It’s old, it’s outdated, it’s archaic – call it what you will. When the moment arrives when your card reader refuses to let you, your staff, or someone else who is authorized into your organization, it’s time for a change. How that change is done and how much it will cost is the hard part. But there’s good news: a switch might be on a smaller scale, like the Falls Church City Public School System in Virginia.
Let’s be honest. The average employee probably doesn’t give his or her ID badge much thought. They hope that they remember it each workday, it gets them in the building and it’s fun to swing around when they’re bored. But new badging systems are changing how IDs are being used throughout an organization, adapting the piece of plastic from a utilitarian accessory to an integrated business tool.
Using metrics provides a quantifiable way to measure the effectiveness of security programs and processes. As the popularity of metrics has increased over the past few years so has the number and type of metrics that are used to evaluate efficiencies. However, without proper vetting, metrics may not effectively evaluate the process or program that is being measured.
Smart cards, like other steps along technology’s ever-evolving pathway, biometrics and megapixel cameras to name two others, share ingrained challenges. New stuff is often more expensive than existing stuff. Bring something new in and, often, you have to upgrade other gear that is part of the total system to make it all work together. Then there are design, installation, maintenance and training costs as something new comes through the door.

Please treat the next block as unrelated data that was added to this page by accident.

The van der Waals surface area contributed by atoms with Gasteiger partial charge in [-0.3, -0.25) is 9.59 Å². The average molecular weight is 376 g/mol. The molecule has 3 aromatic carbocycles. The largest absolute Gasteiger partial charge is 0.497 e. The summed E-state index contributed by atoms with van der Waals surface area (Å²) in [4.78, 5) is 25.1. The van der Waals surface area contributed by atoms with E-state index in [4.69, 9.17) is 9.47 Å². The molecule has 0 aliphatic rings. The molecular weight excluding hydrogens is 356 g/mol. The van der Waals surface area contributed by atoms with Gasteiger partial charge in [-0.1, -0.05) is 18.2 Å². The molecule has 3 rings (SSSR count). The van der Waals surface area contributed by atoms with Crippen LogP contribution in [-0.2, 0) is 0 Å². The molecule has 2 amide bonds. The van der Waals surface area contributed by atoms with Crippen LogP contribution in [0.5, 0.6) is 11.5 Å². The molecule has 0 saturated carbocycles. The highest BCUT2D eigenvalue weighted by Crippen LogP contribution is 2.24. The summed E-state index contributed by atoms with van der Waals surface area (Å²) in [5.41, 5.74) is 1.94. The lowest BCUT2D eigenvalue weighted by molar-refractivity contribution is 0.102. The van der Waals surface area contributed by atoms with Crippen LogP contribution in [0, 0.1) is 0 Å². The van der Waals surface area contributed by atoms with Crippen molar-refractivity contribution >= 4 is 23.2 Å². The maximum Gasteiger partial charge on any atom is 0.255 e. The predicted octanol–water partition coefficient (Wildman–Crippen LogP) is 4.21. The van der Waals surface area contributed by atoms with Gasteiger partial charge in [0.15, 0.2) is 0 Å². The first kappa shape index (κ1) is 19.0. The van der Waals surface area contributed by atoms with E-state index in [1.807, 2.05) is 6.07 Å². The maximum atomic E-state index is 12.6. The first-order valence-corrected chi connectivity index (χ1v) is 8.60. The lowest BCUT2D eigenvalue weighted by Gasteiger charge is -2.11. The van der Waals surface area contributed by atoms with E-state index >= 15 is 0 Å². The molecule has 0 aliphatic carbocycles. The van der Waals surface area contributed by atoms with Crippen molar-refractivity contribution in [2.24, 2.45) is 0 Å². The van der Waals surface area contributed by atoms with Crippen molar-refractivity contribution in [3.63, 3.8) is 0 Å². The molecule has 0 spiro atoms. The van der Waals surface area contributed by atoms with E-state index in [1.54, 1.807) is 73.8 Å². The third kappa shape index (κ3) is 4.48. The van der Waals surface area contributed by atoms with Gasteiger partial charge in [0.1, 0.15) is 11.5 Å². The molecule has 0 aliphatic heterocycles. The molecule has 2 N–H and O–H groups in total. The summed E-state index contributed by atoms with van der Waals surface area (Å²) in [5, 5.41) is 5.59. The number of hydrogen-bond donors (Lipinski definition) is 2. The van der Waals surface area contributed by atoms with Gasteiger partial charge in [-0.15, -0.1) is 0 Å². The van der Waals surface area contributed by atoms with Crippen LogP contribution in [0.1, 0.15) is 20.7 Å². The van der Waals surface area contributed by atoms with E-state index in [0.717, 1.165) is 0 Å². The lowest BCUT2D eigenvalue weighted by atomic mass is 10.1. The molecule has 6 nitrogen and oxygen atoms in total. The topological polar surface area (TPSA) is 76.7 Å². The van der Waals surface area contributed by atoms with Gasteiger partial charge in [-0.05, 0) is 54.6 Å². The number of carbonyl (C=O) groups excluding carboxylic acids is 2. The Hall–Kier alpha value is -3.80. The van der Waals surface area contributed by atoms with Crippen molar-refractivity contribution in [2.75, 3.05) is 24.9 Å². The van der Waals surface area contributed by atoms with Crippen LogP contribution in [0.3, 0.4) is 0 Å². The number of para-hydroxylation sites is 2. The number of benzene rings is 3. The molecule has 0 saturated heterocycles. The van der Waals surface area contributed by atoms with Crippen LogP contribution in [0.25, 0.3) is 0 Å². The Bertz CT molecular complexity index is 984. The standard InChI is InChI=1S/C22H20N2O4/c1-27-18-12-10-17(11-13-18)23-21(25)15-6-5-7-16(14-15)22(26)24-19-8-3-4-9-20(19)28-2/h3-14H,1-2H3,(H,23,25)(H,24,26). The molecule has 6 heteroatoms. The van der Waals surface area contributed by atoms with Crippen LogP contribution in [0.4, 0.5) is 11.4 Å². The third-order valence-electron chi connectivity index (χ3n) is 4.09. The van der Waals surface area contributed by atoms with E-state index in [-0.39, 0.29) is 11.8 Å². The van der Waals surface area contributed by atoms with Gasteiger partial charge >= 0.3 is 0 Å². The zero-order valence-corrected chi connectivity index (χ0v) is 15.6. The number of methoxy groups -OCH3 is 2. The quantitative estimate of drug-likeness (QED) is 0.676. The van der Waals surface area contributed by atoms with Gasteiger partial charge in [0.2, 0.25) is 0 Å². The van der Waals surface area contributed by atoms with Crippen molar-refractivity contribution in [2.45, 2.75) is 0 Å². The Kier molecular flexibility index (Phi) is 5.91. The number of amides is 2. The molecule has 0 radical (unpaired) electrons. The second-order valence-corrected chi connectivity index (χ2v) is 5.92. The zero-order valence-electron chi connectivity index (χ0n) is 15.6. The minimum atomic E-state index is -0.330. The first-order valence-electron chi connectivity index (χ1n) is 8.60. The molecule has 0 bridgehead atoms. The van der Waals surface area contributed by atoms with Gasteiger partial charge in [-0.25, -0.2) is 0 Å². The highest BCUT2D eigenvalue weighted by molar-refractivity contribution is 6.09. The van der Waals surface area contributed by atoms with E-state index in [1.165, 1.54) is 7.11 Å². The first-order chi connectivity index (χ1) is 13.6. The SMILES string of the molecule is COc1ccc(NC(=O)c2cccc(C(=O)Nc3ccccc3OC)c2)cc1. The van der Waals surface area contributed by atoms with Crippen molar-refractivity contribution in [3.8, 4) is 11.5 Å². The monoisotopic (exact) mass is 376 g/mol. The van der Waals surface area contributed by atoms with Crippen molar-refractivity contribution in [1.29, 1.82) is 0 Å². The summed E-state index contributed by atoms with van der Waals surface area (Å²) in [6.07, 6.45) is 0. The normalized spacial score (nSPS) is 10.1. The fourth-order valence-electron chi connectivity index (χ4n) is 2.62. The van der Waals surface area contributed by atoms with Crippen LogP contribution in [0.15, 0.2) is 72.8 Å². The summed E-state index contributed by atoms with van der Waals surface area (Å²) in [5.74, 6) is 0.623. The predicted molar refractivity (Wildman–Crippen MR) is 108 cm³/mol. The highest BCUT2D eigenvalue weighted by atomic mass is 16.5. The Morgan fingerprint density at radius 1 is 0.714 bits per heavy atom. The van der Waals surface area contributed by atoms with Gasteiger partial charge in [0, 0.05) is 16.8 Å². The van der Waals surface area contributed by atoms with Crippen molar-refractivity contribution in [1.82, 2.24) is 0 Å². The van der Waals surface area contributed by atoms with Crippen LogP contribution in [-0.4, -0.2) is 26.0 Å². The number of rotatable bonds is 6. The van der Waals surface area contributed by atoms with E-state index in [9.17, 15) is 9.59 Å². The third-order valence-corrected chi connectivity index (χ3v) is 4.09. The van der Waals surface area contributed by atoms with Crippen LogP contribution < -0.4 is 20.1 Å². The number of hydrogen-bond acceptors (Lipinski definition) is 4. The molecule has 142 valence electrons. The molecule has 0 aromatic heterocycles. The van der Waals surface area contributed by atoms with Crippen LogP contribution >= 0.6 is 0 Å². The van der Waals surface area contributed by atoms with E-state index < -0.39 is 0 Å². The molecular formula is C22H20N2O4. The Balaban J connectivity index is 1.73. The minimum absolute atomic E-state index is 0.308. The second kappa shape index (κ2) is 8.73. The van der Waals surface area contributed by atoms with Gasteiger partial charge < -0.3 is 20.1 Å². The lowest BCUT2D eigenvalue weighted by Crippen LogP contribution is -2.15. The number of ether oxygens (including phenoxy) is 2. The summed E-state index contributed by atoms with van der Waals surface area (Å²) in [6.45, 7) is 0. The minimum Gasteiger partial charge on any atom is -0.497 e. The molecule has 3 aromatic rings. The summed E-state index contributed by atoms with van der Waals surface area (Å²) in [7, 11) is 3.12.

It’s a wonder that Mark Domnauer gets any rest. As Corporate Security Director for Adobe Systems Incorporated, Domnauer has risk coming at him in all shapes and sizes, and from any direction. Whether it’s a smartphone or tablet app, a game, video, digital magazine, website or online experience, chances are that it was touched by Adobe technology.
In my last column I wrote about the “Human Factor” of access control and identification. I now recall several negative incidents that I experienced as a security director involving security staffs screening persons entering the lobbies of hospitals.
In the digital age, increasing amounts of data are being shared in new and often unanticipated ways. With the proliferation of data, devices and connections comes a set of new security threats. Midsize companies, in particular, are feeling the heat.